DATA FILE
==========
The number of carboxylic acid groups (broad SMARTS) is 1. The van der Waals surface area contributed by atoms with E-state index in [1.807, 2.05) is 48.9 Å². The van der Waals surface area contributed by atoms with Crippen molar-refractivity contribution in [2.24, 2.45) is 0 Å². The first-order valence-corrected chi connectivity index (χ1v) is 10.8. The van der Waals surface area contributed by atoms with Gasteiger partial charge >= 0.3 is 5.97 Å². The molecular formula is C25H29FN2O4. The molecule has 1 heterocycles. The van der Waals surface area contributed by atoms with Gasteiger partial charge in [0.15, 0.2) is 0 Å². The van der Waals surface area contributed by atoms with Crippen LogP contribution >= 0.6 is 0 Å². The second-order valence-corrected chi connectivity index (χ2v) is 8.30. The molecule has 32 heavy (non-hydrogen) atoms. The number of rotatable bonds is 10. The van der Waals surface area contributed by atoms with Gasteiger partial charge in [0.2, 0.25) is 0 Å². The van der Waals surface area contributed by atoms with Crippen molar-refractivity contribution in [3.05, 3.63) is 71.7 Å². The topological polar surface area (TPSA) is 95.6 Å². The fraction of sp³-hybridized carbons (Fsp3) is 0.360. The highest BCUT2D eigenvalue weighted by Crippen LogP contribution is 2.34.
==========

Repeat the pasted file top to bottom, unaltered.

The number of carboxylic acid groups (broad SMARTS) is 1. The van der Waals surface area contributed by atoms with E-state index in [1.807, 2.05) is 48.9 Å². The van der Waals surface area contributed by atoms with Crippen molar-refractivity contribution in [2.24, 2.45) is 0 Å². The first-order valence-corrected chi connectivity index (χ1v) is 10.8. The van der Waals surface area contributed by atoms with Gasteiger partial charge >= 0.3 is 5.97 Å². The molecular formula is C25H29FN2O4. The molecule has 1 heterocycles. The van der Waals surface area contributed by atoms with Gasteiger partial charge in [0.15, 0.2) is 0 Å². The van der Waals surface area contributed by atoms with Crippen LogP contribution >= 0.6 is 0 Å². The second-order valence-corrected chi connectivity index (χ2v) is 8.30. The molecule has 32 heavy (non-hydrogen) atoms. The number of rotatable bonds is 10. The van der Waals surface area contributed by atoms with Gasteiger partial charge in [0.2, 0.25) is 0 Å². The van der Waals surface area contributed by atoms with Crippen molar-refractivity contribution in [3.05, 3.63) is 71.7 Å². The topological polar surface area (TPSA) is 95.6 Å². The fraction of sp³-hybridized carbons (Fsp3) is 0.360. The highest BCUT2D eigenvalue weighted by Crippen LogP contribution is 2.34.